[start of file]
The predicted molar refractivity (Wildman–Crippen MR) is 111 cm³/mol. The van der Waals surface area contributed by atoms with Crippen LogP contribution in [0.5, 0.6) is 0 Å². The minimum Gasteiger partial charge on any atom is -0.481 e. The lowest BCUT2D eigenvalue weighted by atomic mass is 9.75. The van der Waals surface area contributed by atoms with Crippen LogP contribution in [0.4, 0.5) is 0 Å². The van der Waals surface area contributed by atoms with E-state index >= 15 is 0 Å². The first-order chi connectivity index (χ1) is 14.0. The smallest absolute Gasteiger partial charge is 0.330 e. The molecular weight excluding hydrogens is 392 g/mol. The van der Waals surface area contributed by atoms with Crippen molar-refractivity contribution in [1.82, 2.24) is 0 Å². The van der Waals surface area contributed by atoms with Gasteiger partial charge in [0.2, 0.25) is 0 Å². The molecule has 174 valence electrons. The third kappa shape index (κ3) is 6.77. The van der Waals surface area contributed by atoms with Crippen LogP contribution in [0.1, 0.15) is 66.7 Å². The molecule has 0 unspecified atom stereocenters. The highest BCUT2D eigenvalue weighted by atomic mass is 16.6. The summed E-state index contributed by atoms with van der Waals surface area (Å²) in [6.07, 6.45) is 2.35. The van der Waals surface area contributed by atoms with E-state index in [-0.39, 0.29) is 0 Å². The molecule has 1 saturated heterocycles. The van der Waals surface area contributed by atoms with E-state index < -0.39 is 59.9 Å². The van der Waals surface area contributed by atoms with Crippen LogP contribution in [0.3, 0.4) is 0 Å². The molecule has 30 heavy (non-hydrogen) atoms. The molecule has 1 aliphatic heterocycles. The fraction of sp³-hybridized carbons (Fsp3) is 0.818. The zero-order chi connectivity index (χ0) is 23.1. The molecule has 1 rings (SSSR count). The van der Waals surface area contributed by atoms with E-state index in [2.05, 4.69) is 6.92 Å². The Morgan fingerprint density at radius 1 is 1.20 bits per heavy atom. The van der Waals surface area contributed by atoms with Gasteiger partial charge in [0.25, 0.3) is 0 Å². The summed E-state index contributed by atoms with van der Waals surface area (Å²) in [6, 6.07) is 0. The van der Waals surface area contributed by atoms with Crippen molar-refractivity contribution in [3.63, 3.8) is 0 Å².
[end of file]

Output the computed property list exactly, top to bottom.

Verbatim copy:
The predicted molar refractivity (Wildman–Crippen MR) is 111 cm³/mol. The van der Waals surface area contributed by atoms with Crippen LogP contribution in [0.5, 0.6) is 0 Å². The minimum Gasteiger partial charge on any atom is -0.481 e. The lowest BCUT2D eigenvalue weighted by atomic mass is 9.75. The van der Waals surface area contributed by atoms with Crippen LogP contribution in [0.4, 0.5) is 0 Å². The van der Waals surface area contributed by atoms with E-state index >= 15 is 0 Å². The first-order chi connectivity index (χ1) is 14.0. The smallest absolute Gasteiger partial charge is 0.330 e. The molecular weight excluding hydrogens is 392 g/mol. The van der Waals surface area contributed by atoms with Crippen molar-refractivity contribution in [1.82, 2.24) is 0 Å². The van der Waals surface area contributed by atoms with Gasteiger partial charge in [0.2, 0.25) is 0 Å². The molecule has 174 valence electrons. The third kappa shape index (κ3) is 6.77. The van der Waals surface area contributed by atoms with Crippen LogP contribution in [0.1, 0.15) is 66.7 Å². The molecule has 0 unspecified atom stereocenters. The highest BCUT2D eigenvalue weighted by atomic mass is 16.6. The summed E-state index contributed by atoms with van der Waals surface area (Å²) in [6.07, 6.45) is 2.35. The van der Waals surface area contributed by atoms with E-state index in [-0.39, 0.29) is 0 Å². The molecule has 1 saturated heterocycles. The van der Waals surface area contributed by atoms with E-state index < -0.39 is 59.9 Å². The van der Waals surface area contributed by atoms with Crippen LogP contribution in [0.3, 0.4) is 0 Å². The molecule has 30 heavy (non-hydrogen) atoms. The molecule has 1 aliphatic heterocycles. The fraction of sp³-hybridized carbons (Fsp3) is 0.818. The zero-order chi connectivity index (χ0) is 23.1. The molecule has 1 rings (SSSR count). The van der Waals surface area contributed by atoms with E-state index in [2.05, 4.69) is 6.92 Å². The Morgan fingerprint density at radius 1 is 1.20 bits per heavy atom. The van der Waals surface area contributed by atoms with Gasteiger partial charge in [0.25, 0.3) is 0 Å². The summed E-state index contributed by atoms with van der Waals surface area (Å²) in [6, 6.07) is 0. The van der Waals surface area contributed by atoms with Crippen molar-refractivity contribution in [3.63, 3.8) is 0 Å².